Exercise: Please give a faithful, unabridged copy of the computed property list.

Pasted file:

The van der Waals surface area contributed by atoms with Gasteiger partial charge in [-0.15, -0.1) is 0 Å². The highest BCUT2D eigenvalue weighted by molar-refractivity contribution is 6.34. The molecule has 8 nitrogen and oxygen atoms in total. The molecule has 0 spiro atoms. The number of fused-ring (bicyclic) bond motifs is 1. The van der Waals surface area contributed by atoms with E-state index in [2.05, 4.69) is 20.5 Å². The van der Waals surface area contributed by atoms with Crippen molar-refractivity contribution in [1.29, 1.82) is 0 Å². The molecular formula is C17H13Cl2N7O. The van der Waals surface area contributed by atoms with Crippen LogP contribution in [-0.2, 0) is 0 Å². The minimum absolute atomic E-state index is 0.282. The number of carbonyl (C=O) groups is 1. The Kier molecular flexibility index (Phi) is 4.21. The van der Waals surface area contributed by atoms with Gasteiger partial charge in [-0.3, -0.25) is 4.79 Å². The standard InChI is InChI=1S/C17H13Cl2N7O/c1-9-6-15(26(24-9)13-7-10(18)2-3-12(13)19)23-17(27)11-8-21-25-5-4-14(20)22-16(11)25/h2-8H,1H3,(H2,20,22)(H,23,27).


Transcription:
The van der Waals surface area contributed by atoms with Gasteiger partial charge in [-0.15, -0.1) is 0 Å². The highest BCUT2D eigenvalue weighted by molar-refractivity contribution is 6.34. The molecule has 8 nitrogen and oxygen atoms in total. The molecule has 0 spiro atoms. The number of fused-ring (bicyclic) bond motifs is 1. The van der Waals surface area contributed by atoms with E-state index in [2.05, 4.69) is 20.5 Å². The van der Waals surface area contributed by atoms with Crippen molar-refractivity contribution in [1.29, 1.82) is 0 Å². The molecular formula is C17H13Cl2N7O. The van der Waals surface area contributed by atoms with Crippen LogP contribution in [-0.2, 0) is 0 Å². The minimum absolute atomic E-state index is 0.282. The number of carbonyl (C=O) groups is 1. The Kier molecular flexibility index (Phi) is 4.21. The van der Waals surface area contributed by atoms with Gasteiger partial charge in [-0.3, -0.25) is 4.79 Å². The standard InChI is InChI=1S/C17H13Cl2N7O/c1-9-6-15(26(24-9)13-7-10(18)2-3-12(13)19)23-17(27)11-8-21-25-5-4-14(20)22-16(11)25/h2-8H,1H3,(H2,20,22)(H,23,27).